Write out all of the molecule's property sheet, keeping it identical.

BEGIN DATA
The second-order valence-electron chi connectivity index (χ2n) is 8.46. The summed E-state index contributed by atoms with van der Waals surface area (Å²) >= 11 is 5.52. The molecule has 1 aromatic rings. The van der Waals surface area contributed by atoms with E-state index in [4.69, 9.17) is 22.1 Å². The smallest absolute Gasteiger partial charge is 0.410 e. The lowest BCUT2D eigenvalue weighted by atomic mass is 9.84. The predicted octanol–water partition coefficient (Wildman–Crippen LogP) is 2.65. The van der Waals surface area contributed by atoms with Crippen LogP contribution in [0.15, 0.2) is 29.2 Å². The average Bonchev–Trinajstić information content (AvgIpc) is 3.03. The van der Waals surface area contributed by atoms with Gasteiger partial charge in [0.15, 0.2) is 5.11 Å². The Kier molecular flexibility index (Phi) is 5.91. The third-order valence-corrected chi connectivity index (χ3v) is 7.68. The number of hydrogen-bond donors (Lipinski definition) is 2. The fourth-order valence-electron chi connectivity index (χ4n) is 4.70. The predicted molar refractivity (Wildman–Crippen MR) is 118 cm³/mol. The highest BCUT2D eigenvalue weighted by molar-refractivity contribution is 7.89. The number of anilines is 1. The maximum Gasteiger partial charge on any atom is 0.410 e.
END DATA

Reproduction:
The second-order valence-electron chi connectivity index (χ2n) is 8.46. The summed E-state index contributed by atoms with van der Waals surface area (Å²) >= 11 is 5.52. The molecule has 1 aromatic rings. The van der Waals surface area contributed by atoms with E-state index in [4.69, 9.17) is 22.1 Å². The smallest absolute Gasteiger partial charge is 0.410 e. The lowest BCUT2D eigenvalue weighted by atomic mass is 9.84. The predicted octanol–water partition coefficient (Wildman–Crippen LogP) is 2.65. The van der Waals surface area contributed by atoms with Crippen LogP contribution in [0.15, 0.2) is 29.2 Å². The average Bonchev–Trinajstić information content (AvgIpc) is 3.03. The van der Waals surface area contributed by atoms with Gasteiger partial charge in [0.15, 0.2) is 5.11 Å². The Kier molecular flexibility index (Phi) is 5.91. The third-order valence-corrected chi connectivity index (χ3v) is 7.68. The number of hydrogen-bond donors (Lipinski definition) is 2. The fourth-order valence-electron chi connectivity index (χ4n) is 4.70. The predicted molar refractivity (Wildman–Crippen MR) is 118 cm³/mol. The highest BCUT2D eigenvalue weighted by molar-refractivity contribution is 7.89. The number of anilines is 1. The maximum Gasteiger partial charge on any atom is 0.410 e.